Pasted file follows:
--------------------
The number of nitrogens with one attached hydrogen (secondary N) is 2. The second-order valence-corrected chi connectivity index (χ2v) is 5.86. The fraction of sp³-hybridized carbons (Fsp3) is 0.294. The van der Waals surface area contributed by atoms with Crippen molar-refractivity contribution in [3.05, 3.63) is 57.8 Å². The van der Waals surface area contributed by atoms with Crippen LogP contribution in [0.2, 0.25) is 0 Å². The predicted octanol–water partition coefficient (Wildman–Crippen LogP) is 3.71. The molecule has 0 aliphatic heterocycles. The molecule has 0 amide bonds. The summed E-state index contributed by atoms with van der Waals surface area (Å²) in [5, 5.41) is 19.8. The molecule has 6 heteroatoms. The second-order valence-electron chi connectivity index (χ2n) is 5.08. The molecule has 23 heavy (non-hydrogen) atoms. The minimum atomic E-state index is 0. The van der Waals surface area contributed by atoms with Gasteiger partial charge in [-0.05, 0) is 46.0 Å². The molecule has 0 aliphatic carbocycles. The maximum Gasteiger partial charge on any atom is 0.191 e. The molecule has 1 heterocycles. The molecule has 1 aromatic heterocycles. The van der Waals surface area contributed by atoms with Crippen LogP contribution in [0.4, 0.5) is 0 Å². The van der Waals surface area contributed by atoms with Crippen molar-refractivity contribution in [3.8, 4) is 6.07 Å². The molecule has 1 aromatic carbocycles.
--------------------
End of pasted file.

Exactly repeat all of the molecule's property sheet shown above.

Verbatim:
The number of nitrogens with one attached hydrogen (secondary N) is 2. The second-order valence-corrected chi connectivity index (χ2v) is 5.86. The fraction of sp³-hybridized carbons (Fsp3) is 0.294. The van der Waals surface area contributed by atoms with Crippen molar-refractivity contribution in [3.05, 3.63) is 57.8 Å². The van der Waals surface area contributed by atoms with Crippen LogP contribution in [0.2, 0.25) is 0 Å². The predicted octanol–water partition coefficient (Wildman–Crippen LogP) is 3.71. The molecule has 0 aliphatic heterocycles. The molecule has 0 amide bonds. The summed E-state index contributed by atoms with van der Waals surface area (Å²) in [5, 5.41) is 19.8. The molecule has 6 heteroatoms. The second-order valence-electron chi connectivity index (χ2n) is 5.08. The molecule has 23 heavy (non-hydrogen) atoms. The minimum atomic E-state index is 0. The van der Waals surface area contributed by atoms with Gasteiger partial charge in [-0.05, 0) is 46.0 Å². The molecule has 0 aliphatic carbocycles. The maximum Gasteiger partial charge on any atom is 0.191 e. The molecule has 1 heterocycles. The molecule has 1 aromatic heterocycles. The van der Waals surface area contributed by atoms with Crippen LogP contribution in [0.4, 0.5) is 0 Å². The van der Waals surface area contributed by atoms with Crippen molar-refractivity contribution in [3.8, 4) is 6.07 Å². The molecule has 1 aromatic carbocycles.